Context: Substantial discrepanies exist between clinical diagnoses and findings at autopsy. Autopsy may be used as a tool for quality management to analyze diagnostic discrepanies.
Objective: To determine the rate at which autopsies detect important, clinically missed diagnoses, and the extent to which this rate has changed over time.
Data sources: A systematic literature search for English-language articles available on MEDLINE from 1966 to April 2002, using the search terms autopsy, postmortem changes, post-mortem, postmortem, necropsy, and posthumous, identified 45 studies reporting 53 distinct autopsy series meeting prospectively defined criteria. Reference lists were reviewed to identify additional studies, and the final bibliography was distributed to experts in the field to identify missing or unpublished studies.
Study selection: Included studies reported clinically missed diagnoses involving a primary cause of death (major errors), with the most serious being those likely to have affected patient outcome (class I errors).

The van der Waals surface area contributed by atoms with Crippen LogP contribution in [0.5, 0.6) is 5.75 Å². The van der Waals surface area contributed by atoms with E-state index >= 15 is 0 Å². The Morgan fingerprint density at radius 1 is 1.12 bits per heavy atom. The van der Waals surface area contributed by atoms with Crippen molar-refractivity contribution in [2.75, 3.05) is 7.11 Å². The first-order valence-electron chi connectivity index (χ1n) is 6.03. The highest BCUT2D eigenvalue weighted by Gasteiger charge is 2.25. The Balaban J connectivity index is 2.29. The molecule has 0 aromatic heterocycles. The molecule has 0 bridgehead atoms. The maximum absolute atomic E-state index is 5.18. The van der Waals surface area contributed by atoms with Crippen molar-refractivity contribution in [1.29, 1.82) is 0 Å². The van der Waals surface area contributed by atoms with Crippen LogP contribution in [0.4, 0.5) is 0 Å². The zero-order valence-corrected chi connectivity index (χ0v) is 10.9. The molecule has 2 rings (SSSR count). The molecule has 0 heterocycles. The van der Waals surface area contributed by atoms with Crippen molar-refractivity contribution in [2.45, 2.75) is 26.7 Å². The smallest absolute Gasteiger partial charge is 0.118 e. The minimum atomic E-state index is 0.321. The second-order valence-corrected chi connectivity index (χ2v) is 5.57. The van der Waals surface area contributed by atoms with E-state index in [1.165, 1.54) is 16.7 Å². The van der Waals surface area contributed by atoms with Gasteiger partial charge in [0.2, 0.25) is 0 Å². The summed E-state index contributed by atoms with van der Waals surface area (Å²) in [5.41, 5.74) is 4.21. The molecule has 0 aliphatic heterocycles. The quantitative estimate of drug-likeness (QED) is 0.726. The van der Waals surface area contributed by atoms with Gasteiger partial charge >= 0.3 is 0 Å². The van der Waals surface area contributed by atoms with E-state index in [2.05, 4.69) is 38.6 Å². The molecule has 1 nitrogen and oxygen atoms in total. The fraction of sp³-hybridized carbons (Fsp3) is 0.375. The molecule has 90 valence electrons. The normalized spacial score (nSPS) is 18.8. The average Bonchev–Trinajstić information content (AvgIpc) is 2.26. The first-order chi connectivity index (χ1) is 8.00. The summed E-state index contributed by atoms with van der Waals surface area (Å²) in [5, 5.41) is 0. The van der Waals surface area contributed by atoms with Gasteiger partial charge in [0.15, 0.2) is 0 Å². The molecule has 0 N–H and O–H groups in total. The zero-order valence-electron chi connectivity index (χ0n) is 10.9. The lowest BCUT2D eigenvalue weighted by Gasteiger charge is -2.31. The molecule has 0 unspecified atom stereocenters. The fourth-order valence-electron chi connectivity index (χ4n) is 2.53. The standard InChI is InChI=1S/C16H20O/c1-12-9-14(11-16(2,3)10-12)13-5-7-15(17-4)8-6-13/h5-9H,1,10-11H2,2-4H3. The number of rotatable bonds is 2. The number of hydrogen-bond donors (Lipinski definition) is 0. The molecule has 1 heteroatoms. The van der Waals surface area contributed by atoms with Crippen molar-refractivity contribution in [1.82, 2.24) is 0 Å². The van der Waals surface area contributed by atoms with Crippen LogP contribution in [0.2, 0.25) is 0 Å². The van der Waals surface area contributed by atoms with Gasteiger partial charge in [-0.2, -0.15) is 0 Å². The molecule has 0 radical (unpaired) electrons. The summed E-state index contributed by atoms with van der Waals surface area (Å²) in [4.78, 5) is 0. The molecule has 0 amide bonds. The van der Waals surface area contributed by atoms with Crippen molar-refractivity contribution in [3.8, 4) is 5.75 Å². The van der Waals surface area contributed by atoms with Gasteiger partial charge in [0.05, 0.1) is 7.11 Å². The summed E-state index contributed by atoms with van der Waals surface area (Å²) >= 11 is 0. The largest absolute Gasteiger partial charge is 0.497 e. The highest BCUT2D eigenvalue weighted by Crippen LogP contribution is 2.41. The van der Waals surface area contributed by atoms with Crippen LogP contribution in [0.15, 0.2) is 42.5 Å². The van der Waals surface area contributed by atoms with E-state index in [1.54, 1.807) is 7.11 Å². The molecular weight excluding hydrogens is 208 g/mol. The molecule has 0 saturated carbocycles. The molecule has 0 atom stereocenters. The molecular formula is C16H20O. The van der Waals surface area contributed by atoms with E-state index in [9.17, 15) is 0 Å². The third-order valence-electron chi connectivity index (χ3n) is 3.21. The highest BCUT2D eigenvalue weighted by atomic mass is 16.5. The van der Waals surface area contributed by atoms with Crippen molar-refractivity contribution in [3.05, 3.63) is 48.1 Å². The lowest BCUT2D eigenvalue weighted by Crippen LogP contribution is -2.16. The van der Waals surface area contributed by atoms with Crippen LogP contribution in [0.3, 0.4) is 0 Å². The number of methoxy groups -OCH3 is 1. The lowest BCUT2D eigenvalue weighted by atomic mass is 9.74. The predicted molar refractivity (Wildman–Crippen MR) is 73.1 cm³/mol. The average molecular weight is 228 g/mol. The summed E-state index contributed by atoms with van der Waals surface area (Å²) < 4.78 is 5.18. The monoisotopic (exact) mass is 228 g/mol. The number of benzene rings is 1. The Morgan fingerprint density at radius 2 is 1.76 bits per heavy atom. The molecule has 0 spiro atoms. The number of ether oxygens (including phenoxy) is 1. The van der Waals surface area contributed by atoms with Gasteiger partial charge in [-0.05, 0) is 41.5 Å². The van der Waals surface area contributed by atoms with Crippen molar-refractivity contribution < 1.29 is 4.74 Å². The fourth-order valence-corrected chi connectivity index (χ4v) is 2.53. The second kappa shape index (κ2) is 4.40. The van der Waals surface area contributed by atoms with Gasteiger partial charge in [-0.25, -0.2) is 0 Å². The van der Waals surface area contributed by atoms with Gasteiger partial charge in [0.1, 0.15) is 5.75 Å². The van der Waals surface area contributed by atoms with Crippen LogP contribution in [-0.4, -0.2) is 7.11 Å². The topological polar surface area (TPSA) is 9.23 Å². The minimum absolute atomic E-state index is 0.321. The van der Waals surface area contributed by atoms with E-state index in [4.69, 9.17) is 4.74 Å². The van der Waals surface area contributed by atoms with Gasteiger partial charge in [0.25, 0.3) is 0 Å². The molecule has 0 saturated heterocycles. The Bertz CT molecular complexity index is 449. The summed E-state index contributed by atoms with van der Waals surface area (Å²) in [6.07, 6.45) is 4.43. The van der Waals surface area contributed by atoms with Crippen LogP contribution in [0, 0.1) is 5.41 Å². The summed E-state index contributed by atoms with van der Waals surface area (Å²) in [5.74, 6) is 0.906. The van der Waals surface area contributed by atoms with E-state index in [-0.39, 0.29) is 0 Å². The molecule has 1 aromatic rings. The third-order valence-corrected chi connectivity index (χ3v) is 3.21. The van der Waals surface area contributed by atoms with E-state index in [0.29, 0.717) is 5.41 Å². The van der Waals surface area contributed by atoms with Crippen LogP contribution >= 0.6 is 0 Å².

Data extraction: Logistic regression was performed using data from 53 distinct autopsy series over a 40-year period and adjusting for the effects of changes in autopsy rates, country, case mix (general autopsies; adult medical; adult intensive care; adult or pediatric surgery; general pediatrics or pediatric inpatients; neonatal or pediatric intensive care; and other autopsy), and important methodological features of the primary studies.
Data synthesis: Of 53 autopsy series identified, 42 reported major errors and 37 reported class I errors. Twenty-six autopsy series reported both major and class I error rates. The median error rate was 23.5% (range, 4.1%-49.8%) for major errors and 9.0% (range, 0%-20.7%) for class I errors. Analyses of diagnostic error rates adjusting for the effects of case mix, country, and autopsy rate yielded relative decreases per decade of 19.4% (95% confidence interval [CI], 1.8%-33.8%) for major errors and 33.4% (95% [CI], 8.4%-51.6%) for class I errors. Despite these decreases, we estimated that a contemporary US institution (based on autopsy rates ranging from 100% [the extrapolated extreme at which clinical selection is eliminated] to 5% [roughly the national average]), could observe a major error rate from 8.4% to 24.4% and a class I error rate from 4.1% to 6.7%.
Conclusion: The possibility that a given autopsy will reveal important unsuspected diagnoses has decreased over time, but remains sufficiently high that encouraging ongoing use of the autopsy appears warranted.